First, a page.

Mitigating the Likelihood of a 221(g) Visa Refusal

Mitigating the Likelihood of a 221(g) Visa Refusal
January 2, 2019

There are reports of a significant increase in the frequency with which IT professionals are refused H-1B visas under INA §221(g) at U.S. consular posts in India. Refusals are reportedly accompanied by questionnaires that seek to elicit information that either is already available in PIMS (Petitioner Information Management Service) or that is specific to an assignment or project such as a technical description, budget, timeline, current status, the number and name of employees assigned to the project, along with title, salary, immigration status, and employment start and end dates.

 

Impact of Buy American/Hire American (BAHA) Executive Order

The DOS (Department of State) has confirmed that there have been no policy or regulatory changes that have altered adjudication standards as a result of BAHA.  When asked if DOS could make statistics on 221(g) refusals publicly available for U.S. Consulates in India and other posts, DOS could not commit to posting these statistics.

 

Staffing and Post Capacity

Given the potentially severe financial impact of visa processing delays, DOS was asked about a mechanism by which a business may request expedited review of material sent to a consular post following a 221(g) refusal. DOS explained that there currently is no expedite process due to the heavy volume of cases and post-specific workflow challenges. However, DOS confirmed that it is in the process of increasing capacity at several consular posts in India, which includes expanded facilities in Hyderabad and New Delhi and renovations in Chennai. This expansion, along with additional personnel should result in faster handling of cases.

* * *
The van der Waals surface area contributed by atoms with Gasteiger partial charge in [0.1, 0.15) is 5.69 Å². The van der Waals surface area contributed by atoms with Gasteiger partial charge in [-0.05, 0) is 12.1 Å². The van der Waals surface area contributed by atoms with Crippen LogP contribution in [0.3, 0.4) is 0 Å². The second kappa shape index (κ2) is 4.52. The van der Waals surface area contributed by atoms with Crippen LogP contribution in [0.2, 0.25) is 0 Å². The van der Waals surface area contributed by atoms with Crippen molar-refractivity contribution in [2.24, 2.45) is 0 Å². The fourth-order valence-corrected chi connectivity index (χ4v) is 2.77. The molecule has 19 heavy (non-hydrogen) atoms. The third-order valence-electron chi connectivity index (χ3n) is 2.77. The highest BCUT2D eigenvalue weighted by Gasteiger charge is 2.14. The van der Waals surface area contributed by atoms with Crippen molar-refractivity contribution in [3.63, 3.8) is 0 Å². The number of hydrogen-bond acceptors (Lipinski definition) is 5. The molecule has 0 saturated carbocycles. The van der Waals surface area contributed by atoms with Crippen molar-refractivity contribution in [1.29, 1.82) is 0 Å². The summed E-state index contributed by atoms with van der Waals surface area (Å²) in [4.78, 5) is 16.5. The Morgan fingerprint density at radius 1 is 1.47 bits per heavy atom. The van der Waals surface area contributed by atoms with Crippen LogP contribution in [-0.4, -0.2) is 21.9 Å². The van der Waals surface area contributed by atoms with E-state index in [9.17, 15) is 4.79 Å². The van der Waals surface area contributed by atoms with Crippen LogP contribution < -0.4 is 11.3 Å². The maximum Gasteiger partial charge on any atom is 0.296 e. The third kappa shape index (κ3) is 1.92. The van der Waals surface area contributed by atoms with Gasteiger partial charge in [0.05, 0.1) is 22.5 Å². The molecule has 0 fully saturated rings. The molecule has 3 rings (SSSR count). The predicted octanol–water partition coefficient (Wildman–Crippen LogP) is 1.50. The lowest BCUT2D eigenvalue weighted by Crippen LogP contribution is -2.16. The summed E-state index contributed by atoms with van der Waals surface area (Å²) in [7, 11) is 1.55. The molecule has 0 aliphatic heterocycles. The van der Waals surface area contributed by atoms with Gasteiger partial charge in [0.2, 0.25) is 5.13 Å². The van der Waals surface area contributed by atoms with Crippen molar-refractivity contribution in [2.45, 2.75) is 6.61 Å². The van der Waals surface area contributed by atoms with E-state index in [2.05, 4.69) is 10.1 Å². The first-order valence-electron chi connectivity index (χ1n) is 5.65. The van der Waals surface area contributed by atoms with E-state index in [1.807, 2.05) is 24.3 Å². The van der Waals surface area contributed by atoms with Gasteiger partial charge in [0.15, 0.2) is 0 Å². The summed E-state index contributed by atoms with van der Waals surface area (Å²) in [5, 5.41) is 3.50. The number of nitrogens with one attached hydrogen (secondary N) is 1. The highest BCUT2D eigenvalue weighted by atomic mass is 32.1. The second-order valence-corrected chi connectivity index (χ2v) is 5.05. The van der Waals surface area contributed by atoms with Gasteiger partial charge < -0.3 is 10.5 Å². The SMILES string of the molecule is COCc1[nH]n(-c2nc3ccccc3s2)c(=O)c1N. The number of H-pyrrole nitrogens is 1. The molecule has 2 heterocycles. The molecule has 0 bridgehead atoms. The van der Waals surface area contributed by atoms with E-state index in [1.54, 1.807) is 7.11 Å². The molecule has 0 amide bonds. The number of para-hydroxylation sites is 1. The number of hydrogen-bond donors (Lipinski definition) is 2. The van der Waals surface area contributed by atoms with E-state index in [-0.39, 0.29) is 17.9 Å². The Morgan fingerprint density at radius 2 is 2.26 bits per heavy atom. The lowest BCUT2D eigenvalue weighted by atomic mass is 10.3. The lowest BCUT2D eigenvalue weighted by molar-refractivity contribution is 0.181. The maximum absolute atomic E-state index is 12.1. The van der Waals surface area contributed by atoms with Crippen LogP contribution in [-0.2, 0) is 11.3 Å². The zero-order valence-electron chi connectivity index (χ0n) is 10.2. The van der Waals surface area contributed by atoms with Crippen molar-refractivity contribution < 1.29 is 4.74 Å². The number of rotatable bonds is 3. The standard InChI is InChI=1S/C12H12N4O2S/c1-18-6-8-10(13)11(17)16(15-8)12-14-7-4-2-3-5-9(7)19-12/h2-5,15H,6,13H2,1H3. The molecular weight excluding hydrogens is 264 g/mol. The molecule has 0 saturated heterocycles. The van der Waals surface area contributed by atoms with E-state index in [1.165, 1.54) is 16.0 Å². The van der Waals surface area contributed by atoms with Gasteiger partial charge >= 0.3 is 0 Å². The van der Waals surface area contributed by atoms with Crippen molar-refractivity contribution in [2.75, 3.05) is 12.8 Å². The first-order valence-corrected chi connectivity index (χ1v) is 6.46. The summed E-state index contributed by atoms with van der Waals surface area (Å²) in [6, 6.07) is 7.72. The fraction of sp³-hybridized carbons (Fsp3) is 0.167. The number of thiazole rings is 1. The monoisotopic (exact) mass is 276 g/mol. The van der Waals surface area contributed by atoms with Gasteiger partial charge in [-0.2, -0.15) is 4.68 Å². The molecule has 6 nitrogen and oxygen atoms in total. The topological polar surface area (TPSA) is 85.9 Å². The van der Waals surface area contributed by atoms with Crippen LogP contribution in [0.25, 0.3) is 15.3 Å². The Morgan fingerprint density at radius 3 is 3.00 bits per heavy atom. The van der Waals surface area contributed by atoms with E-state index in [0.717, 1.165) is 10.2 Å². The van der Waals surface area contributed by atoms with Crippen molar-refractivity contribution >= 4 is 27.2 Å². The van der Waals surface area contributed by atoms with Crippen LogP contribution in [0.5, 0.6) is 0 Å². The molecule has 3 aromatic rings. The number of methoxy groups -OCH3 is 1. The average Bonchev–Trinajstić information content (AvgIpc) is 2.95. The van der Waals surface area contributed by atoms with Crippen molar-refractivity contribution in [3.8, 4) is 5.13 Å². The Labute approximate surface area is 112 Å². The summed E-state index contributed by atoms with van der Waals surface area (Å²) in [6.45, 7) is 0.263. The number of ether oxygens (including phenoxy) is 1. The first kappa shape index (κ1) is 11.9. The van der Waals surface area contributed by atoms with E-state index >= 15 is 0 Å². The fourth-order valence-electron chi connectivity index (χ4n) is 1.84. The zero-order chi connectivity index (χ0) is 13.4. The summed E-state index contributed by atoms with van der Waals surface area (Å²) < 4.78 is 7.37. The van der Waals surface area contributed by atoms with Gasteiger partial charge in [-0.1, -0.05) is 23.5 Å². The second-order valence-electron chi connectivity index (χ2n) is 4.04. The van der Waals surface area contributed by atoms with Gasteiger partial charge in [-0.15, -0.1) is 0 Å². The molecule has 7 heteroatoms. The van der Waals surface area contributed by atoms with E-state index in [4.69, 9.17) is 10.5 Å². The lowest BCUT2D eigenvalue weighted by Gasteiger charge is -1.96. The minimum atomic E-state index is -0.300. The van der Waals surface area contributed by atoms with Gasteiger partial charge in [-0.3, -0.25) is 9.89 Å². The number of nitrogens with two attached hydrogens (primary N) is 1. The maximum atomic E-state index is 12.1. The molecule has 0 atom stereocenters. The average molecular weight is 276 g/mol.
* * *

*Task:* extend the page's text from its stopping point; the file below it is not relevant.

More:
Strategies for Reducing the Likelihood of 221(g) Refusals:

While it may not be possible to avoid questions about the applicant's job duties, including questioning as to the availability of U.S. workers, applicants should employ the following strategies to reduce the likelihood of a refusal under 221(g): 

  • Be prepared to discuss the job offered and the specific skill set required to perform the job.
  • Be prepared to provide a succinct explanation to the consular officer about the position (what the H-1B employee will do) and the value that they bring to the U.S. employer.
  • Be prepared to explain how the position has a positive impact on the U.S. economy considering the BAHA Executive Order.
  • Have up-to-date resumes containing detailed information of the visa applicant’s current and prior positions, education, publications, and other relevant experience.
  • Applicants working as consultants or at third-party locations should be prepared to provide a work itinerary, an explanation of the supervisory structure, and other relevant information to document the employer/employee relationship with the petitioner.
  • Prepare for potential delays, including those brought on by "administrative processing," and devise a contingency plan in event of such delays.